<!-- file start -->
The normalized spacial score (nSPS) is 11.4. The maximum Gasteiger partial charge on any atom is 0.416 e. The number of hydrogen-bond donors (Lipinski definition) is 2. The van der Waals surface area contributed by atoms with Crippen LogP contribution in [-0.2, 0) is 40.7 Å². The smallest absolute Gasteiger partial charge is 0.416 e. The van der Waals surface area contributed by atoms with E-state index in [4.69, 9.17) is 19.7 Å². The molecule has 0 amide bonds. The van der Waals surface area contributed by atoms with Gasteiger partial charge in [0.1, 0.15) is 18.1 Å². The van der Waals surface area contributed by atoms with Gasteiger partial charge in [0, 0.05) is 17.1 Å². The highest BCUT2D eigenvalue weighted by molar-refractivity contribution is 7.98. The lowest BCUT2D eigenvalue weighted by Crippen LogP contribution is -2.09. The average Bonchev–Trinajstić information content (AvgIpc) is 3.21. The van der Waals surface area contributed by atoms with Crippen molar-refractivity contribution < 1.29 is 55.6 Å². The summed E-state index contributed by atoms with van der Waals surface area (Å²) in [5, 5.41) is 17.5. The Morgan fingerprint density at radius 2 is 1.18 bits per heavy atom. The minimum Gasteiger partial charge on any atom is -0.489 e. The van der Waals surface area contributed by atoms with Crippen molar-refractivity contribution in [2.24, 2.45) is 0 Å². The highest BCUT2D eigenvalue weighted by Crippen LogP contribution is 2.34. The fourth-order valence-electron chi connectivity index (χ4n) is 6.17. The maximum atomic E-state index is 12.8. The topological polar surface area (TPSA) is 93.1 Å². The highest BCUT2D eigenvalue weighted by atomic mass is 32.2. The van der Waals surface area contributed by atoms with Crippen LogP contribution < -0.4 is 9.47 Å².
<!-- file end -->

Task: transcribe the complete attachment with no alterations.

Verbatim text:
The normalized spacial score (nSPS) is 11.4. The maximum Gasteiger partial charge on any atom is 0.416 e. The number of hydrogen-bond donors (Lipinski definition) is 2. The van der Waals surface area contributed by atoms with Crippen LogP contribution in [-0.2, 0) is 40.7 Å². The smallest absolute Gasteiger partial charge is 0.416 e. The van der Waals surface area contributed by atoms with E-state index in [4.69, 9.17) is 19.7 Å². The molecule has 0 amide bonds. The van der Waals surface area contributed by atoms with Gasteiger partial charge in [0.1, 0.15) is 18.1 Å². The van der Waals surface area contributed by atoms with Gasteiger partial charge in [0, 0.05) is 17.1 Å². The highest BCUT2D eigenvalue weighted by molar-refractivity contribution is 7.98. The lowest BCUT2D eigenvalue weighted by Crippen LogP contribution is -2.09. The average Bonchev–Trinajstić information content (AvgIpc) is 3.21. The van der Waals surface area contributed by atoms with Crippen molar-refractivity contribution < 1.29 is 55.6 Å². The summed E-state index contributed by atoms with van der Waals surface area (Å²) in [5, 5.41) is 17.5. The Morgan fingerprint density at radius 2 is 1.18 bits per heavy atom. The minimum Gasteiger partial charge on any atom is -0.489 e. The van der Waals surface area contributed by atoms with Crippen molar-refractivity contribution in [2.24, 2.45) is 0 Å². The highest BCUT2D eigenvalue weighted by Crippen LogP contribution is 2.34. The fourth-order valence-electron chi connectivity index (χ4n) is 6.17. The maximum atomic E-state index is 12.8. The topological polar surface area (TPSA) is 93.1 Å². The highest BCUT2D eigenvalue weighted by atomic mass is 32.2. The van der Waals surface area contributed by atoms with Crippen LogP contribution < -0.4 is 9.47 Å².